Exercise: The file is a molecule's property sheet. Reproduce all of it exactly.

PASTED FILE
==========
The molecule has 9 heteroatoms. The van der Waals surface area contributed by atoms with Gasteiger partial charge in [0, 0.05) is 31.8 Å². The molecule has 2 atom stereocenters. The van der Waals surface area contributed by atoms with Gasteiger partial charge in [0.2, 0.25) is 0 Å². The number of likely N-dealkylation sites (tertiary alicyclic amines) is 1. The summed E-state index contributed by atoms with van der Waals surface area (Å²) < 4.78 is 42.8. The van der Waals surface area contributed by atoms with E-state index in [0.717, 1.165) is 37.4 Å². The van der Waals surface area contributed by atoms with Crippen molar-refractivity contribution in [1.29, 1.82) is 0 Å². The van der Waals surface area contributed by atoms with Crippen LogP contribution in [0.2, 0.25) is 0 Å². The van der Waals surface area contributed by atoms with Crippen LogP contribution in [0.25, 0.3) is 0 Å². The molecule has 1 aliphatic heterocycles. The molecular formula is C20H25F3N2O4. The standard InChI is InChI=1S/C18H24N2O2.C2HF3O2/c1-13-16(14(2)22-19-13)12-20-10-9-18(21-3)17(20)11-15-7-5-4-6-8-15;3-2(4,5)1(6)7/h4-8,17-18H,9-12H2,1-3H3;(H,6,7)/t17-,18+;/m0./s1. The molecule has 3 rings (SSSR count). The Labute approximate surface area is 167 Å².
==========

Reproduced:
The molecule has 9 heteroatoms. The van der Waals surface area contributed by atoms with Gasteiger partial charge in [0, 0.05) is 31.8 Å². The molecule has 2 atom stereocenters. The van der Waals surface area contributed by atoms with Gasteiger partial charge in [0.2, 0.25) is 0 Å². The number of likely N-dealkylation sites (tertiary alicyclic amines) is 1. The summed E-state index contributed by atoms with van der Waals surface area (Å²) < 4.78 is 42.8. The van der Waals surface area contributed by atoms with E-state index in [0.717, 1.165) is 37.4 Å². The van der Waals surface area contributed by atoms with Crippen molar-refractivity contribution in [1.29, 1.82) is 0 Å². The van der Waals surface area contributed by atoms with Crippen LogP contribution in [0.2, 0.25) is 0 Å². The van der Waals surface area contributed by atoms with Crippen LogP contribution in [0.25, 0.3) is 0 Å². The molecule has 1 aliphatic heterocycles. The molecular formula is C20H25F3N2O4. The standard InChI is InChI=1S/C18H24N2O2.C2HF3O2/c1-13-16(14(2)22-19-13)12-20-10-9-18(21-3)17(20)11-15-7-5-4-6-8-15;3-2(4,5)1(6)7/h4-8,17-18H,9-12H2,1-3H3;(H,6,7)/t17-,18+;/m0./s1. The molecule has 3 rings (SSSR count). The Labute approximate surface area is 167 Å².